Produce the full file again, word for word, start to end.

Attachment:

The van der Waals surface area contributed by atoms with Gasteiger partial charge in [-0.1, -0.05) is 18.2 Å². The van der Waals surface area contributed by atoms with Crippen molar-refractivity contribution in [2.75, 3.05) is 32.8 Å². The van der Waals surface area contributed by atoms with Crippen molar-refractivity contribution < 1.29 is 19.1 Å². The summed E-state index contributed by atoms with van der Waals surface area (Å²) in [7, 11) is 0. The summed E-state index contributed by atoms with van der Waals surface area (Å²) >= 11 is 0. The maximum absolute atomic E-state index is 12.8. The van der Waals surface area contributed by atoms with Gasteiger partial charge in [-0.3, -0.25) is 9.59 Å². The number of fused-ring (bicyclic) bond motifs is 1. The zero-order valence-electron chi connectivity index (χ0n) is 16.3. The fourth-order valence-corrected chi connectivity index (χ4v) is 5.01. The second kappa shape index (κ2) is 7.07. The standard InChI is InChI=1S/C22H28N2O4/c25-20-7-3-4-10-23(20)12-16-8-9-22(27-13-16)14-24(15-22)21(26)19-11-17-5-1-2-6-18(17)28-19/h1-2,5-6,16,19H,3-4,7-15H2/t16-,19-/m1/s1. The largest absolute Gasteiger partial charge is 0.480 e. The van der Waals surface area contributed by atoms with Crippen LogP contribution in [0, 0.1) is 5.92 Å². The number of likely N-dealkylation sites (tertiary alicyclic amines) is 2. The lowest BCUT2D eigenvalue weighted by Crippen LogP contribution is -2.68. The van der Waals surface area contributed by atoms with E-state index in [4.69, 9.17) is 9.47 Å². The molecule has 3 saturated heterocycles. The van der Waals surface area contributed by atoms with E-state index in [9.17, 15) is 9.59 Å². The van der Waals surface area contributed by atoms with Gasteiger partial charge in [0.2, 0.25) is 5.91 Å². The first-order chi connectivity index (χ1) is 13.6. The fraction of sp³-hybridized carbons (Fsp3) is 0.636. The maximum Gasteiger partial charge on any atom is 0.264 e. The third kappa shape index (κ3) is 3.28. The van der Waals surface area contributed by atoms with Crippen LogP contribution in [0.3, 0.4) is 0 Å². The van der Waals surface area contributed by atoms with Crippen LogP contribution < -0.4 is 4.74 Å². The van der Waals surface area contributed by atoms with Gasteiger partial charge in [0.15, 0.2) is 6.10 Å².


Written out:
The van der Waals surface area contributed by atoms with Gasteiger partial charge in [-0.1, -0.05) is 18.2 Å². The van der Waals surface area contributed by atoms with Crippen molar-refractivity contribution in [2.75, 3.05) is 32.8 Å². The van der Waals surface area contributed by atoms with Crippen molar-refractivity contribution < 1.29 is 19.1 Å². The summed E-state index contributed by atoms with van der Waals surface area (Å²) in [7, 11) is 0. The summed E-state index contributed by atoms with van der Waals surface area (Å²) >= 11 is 0. The maximum absolute atomic E-state index is 12.8. The van der Waals surface area contributed by atoms with Gasteiger partial charge in [-0.3, -0.25) is 9.59 Å². The number of fused-ring (bicyclic) bond motifs is 1. The zero-order valence-electron chi connectivity index (χ0n) is 16.3. The fourth-order valence-corrected chi connectivity index (χ4v) is 5.01. The second kappa shape index (κ2) is 7.07. The standard InChI is InChI=1S/C22H28N2O4/c25-20-7-3-4-10-23(20)12-16-8-9-22(27-13-16)14-24(15-22)21(26)19-11-17-5-1-2-6-18(17)28-19/h1-2,5-6,16,19H,3-4,7-15H2/t16-,19-/m1/s1. The largest absolute Gasteiger partial charge is 0.480 e. The van der Waals surface area contributed by atoms with Crippen LogP contribution in [0, 0.1) is 5.92 Å². The number of likely N-dealkylation sites (tertiary alicyclic amines) is 2. The lowest BCUT2D eigenvalue weighted by Crippen LogP contribution is -2.68. The van der Waals surface area contributed by atoms with E-state index in [4.69, 9.17) is 9.47 Å². The molecule has 3 saturated heterocycles. The van der Waals surface area contributed by atoms with E-state index in [9.17, 15) is 9.59 Å². The van der Waals surface area contributed by atoms with Gasteiger partial charge in [0.2, 0.25) is 5.91 Å². The first-order chi connectivity index (χ1) is 13.6. The fraction of sp³-hybridized carbons (Fsp3) is 0.636. The maximum Gasteiger partial charge on any atom is 0.264 e. The third kappa shape index (κ3) is 3.28. The van der Waals surface area contributed by atoms with Crippen LogP contribution in [0.3, 0.4) is 0 Å². The van der Waals surface area contributed by atoms with Crippen LogP contribution < -0.4 is 4.74 Å². The van der Waals surface area contributed by atoms with Gasteiger partial charge in [0.15, 0.2) is 6.10 Å².